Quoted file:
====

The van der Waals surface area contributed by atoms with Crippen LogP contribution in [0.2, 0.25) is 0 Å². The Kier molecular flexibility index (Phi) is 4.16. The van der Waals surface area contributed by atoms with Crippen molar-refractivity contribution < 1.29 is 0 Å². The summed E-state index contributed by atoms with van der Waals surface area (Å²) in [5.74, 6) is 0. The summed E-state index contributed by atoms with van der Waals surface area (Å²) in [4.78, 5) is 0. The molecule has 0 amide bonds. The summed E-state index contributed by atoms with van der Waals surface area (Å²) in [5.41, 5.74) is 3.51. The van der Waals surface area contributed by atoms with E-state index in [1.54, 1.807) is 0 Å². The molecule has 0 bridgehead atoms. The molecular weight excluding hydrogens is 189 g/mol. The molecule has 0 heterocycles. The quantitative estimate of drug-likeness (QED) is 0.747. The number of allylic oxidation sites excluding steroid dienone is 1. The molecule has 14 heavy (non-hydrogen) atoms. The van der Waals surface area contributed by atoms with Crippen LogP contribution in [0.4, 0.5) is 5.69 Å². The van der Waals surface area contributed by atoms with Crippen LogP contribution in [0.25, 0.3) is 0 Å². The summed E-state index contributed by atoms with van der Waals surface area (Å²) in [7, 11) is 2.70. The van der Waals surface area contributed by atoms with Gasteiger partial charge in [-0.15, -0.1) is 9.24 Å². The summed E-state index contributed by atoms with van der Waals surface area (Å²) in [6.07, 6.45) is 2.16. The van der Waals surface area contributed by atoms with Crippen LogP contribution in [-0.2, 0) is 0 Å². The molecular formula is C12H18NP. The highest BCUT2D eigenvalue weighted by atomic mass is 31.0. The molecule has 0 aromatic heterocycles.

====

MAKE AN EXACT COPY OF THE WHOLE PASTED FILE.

The van der Waals surface area contributed by atoms with Crippen LogP contribution in [0.2, 0.25) is 0 Å². The Kier molecular flexibility index (Phi) is 4.16. The van der Waals surface area contributed by atoms with Crippen molar-refractivity contribution < 1.29 is 0 Å². The summed E-state index contributed by atoms with van der Waals surface area (Å²) in [5.74, 6) is 0. The summed E-state index contributed by atoms with van der Waals surface area (Å²) in [4.78, 5) is 0. The molecule has 0 amide bonds. The summed E-state index contributed by atoms with van der Waals surface area (Å²) in [5.41, 5.74) is 3.51. The van der Waals surface area contributed by atoms with E-state index in [1.54, 1.807) is 0 Å². The molecule has 0 bridgehead atoms. The molecular weight excluding hydrogens is 189 g/mol. The molecule has 0 heterocycles. The quantitative estimate of drug-likeness (QED) is 0.747. The number of allylic oxidation sites excluding steroid dienone is 1. The molecule has 14 heavy (non-hydrogen) atoms. The van der Waals surface area contributed by atoms with Crippen LogP contribution in [0.4, 0.5) is 5.69 Å². The van der Waals surface area contributed by atoms with Crippen LogP contribution in [0.25, 0.3) is 0 Å². The summed E-state index contributed by atoms with van der Waals surface area (Å²) in [7, 11) is 2.70. The van der Waals surface area contributed by atoms with Gasteiger partial charge in [-0.15, -0.1) is 9.24 Å². The summed E-state index contributed by atoms with van der Waals surface area (Å²) in [6.07, 6.45) is 2.16. The van der Waals surface area contributed by atoms with Crippen LogP contribution in [-0.2, 0) is 0 Å². The molecular formula is C12H18NP. The highest BCUT2D eigenvalue weighted by atomic mass is 31.0. The molecule has 0 aromatic heterocycles.